'Buster' Alvord, UW physician and philanthropist, dies at 86
Noted neuroscientist Ellsworth C. "Buster" Alvord dies of a stroke at 86.
Seattle Times staff reporter
Ellsworth C. "Buster" Alvord was a noted University of Washington physician and local philanthropist, but his real love was his vacation home on Quilcene Bay, said former Gov. Dan Evans, a longtime friend.
"He loved it up there," Evans said. "He would shuck his formal clothes and be out in Goodwill chic."
Dr. Alvord, who was head of the UW Department of Neuropathology, died Jan. 19 after a stroke at his home in Windemere. He was 86.
"He was an outstanding physician scientist, an international leader in his field," said Paul Ramsey, chief executive officer of UW Medicine and dean of the School of Medicine. "He was the most generous philanthropist in our region, and he combined an outstanding career with community responsibility and leadership."
After receiving his medical degree from Cornell University, Dr. Alvord continued his training in neurological disorders at New York Hospital, Walter Reed Hospital and the Armed Forces Institute of Pathology. After working at Baylor University, Dr. Alvord moved to the University of Washington in 1960 and served for more than four decades as a professor of pathology and was a pioneer in the field of neuropathology.
Dr. Alvord was recognized for his work into finding the cause of multiple sclerosis and served on the board of the National Multiple Sclerosis Society. In 2005, he received its lifetime achievement award.
After his retirement, Dr. Alvord continued to work on developing mathematical models for brain cancer, and Ramsey said just months before his death he planned to submit a paper on brain cancer.
"He did have an unusual career," said his daughter Katharyn Alvord Gerlich, of Seattle. She said that when she was in kindergarten the teacher asked the students what their daddies did and she said her father cut up dead people's brains. Her parents got a call from the school and said there was a problem.
The Alvords endowed chairs in neuropathology and related sciences, which constitute the Nancy and Buster Alvord Brain Tumor Center at the UW. They also contributed to two endowed chairs in the Department of Pathology and received several awards from the UW, including the Gates Volunteer Service Award in 2006. In addition, the Alvords endowed a chair in pediatric epilepsy at Seattle's Childrens hospital.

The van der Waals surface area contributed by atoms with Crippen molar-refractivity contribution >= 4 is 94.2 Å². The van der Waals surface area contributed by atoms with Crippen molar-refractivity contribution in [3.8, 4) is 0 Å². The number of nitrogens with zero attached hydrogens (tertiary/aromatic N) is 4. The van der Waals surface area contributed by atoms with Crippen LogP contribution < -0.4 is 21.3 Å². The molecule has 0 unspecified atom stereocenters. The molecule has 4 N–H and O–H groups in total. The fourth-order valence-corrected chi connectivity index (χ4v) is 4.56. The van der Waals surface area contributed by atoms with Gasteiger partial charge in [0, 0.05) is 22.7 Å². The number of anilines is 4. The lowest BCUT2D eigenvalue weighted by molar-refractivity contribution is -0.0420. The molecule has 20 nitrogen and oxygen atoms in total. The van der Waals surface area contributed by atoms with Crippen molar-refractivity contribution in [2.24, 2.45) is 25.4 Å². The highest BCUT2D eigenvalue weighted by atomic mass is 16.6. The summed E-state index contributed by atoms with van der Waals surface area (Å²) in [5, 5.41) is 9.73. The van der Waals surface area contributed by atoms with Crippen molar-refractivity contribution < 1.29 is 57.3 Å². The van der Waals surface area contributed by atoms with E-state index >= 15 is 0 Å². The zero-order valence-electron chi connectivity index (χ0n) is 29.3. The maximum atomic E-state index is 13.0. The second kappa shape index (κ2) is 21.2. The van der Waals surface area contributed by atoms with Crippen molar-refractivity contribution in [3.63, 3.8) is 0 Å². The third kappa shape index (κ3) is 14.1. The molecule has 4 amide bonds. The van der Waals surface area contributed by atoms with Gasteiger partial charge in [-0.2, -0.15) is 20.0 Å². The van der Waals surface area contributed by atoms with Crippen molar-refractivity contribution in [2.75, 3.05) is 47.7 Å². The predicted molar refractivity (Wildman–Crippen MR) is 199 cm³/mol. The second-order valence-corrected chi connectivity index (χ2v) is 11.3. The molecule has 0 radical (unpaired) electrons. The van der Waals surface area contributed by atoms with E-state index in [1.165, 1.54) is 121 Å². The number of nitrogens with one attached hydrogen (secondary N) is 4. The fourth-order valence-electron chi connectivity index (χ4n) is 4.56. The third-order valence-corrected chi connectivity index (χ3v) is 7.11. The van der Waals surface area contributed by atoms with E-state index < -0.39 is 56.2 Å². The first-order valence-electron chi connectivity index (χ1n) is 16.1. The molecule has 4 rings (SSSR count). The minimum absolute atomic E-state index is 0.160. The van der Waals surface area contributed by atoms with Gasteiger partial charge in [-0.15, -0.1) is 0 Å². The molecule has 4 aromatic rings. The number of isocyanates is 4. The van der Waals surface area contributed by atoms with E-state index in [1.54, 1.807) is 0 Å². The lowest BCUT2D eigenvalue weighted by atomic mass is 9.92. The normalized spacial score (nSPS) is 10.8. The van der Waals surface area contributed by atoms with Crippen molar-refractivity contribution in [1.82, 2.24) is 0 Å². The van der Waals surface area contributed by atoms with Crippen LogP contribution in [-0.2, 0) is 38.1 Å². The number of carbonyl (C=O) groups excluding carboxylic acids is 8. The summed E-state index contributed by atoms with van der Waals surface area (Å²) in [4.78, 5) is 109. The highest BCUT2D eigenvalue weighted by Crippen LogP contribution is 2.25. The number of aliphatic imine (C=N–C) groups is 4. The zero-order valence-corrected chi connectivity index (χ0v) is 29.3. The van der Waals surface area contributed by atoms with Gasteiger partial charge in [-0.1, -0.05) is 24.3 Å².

In addition to his work in medicine, Dr. Alvord was a member of the Henry Art Gallery board of trustees and on the board of the University of Puget Sound.
"Keep a third, give a third to Uncle Sam and give a third away" is the formula that guided Dr. Alvord's philanthropy. He was a trustee of the Seattle Symphony Orchestra and ACT Theater for more than 40 years and belonged to several other arts, literary and environmental organizations.
In 1991 the Alvords received the Seattle-King County First Citizen award and a lifetime dedication to the arts award in 1999. They also received the Poncho founders award in 2008 and were recognized in 1995 as the outstanding philanthropic family of the year.
"I am such a great admirer of all his accomplishments," said Gerard Schwarz, Seattle Symphony music director. "They (the Alvord family) were consistent in their support if they believed in what you were doing artistically."
He said that early in his career at the symphony, Schwarz told Dr. Alvord that he planned to invite a guest conductor, and Dr. Alvord questioned him. "He said Jerry, you're not a politician, you're an artist. Is it the right thing to do for arts? You should make the right decision." Schwarz didn't invite the guest conductor.
"He was the warmest, most wonderful supportive, brilliant, sensitive human being," Schwarz said. "To be a scientist and a doctor of his caliber and have the compassion and sensitivity is something remarkable. He was an extraordinary human being."
Added Ramsey, "The consequences of the philanthropic contributions made by Buster and Nancy Alvord and their children and grandchildren are everywhere, through UW Medicine, the University of Washington and the larger Puget Sound region, in science and medicine, in the arts and humanity, in education and other areas. They are a wonderful, devoted family, fully engaged with one another and with their community."
Son Ellsworth "Chap" Alvord said that after his father retired from the UW, the UW kept giving him a key to the lab where he continued to work, doing research models of brain tumors.
He said his father, though busy, always went to his sports games and other school events. He also loved to water ski and, when the family moved to Seattle from Texas, he insisted everyone learn to snow ski, which they did.
Evans said he loved Quilcene Bay, where he built a home 20 years ago and was almost finished with a second home there.
At his summer home "Buster was a totally different personality than the more formal one that most people knew," Evans said. "He was a gentle, marvelous, generous guy. You hate to lose a dear friend like that, but he had a marvelous, full, productive life. What Buster did will be carried on by other scientists."
In addition to his two children, Dr. Alvord is survived by his wife, Nancy, brother Robert Alvord of Washington, D.C., son Richard Alvord and daughter Jean Alvord Rhodes, both of Seattle.
A memorial service is set for March 4 at 2 p.m. at Meany Hall at the UW.
The family asks that remembrances in his name go to Harborview Medical Center's Mission of Caring Fund, in care of UW Foundation, Box 359505, Seattle, 98195 or ArtsFund, P.O. Box 19780, Seattle WA 98109, or a charity of choice.
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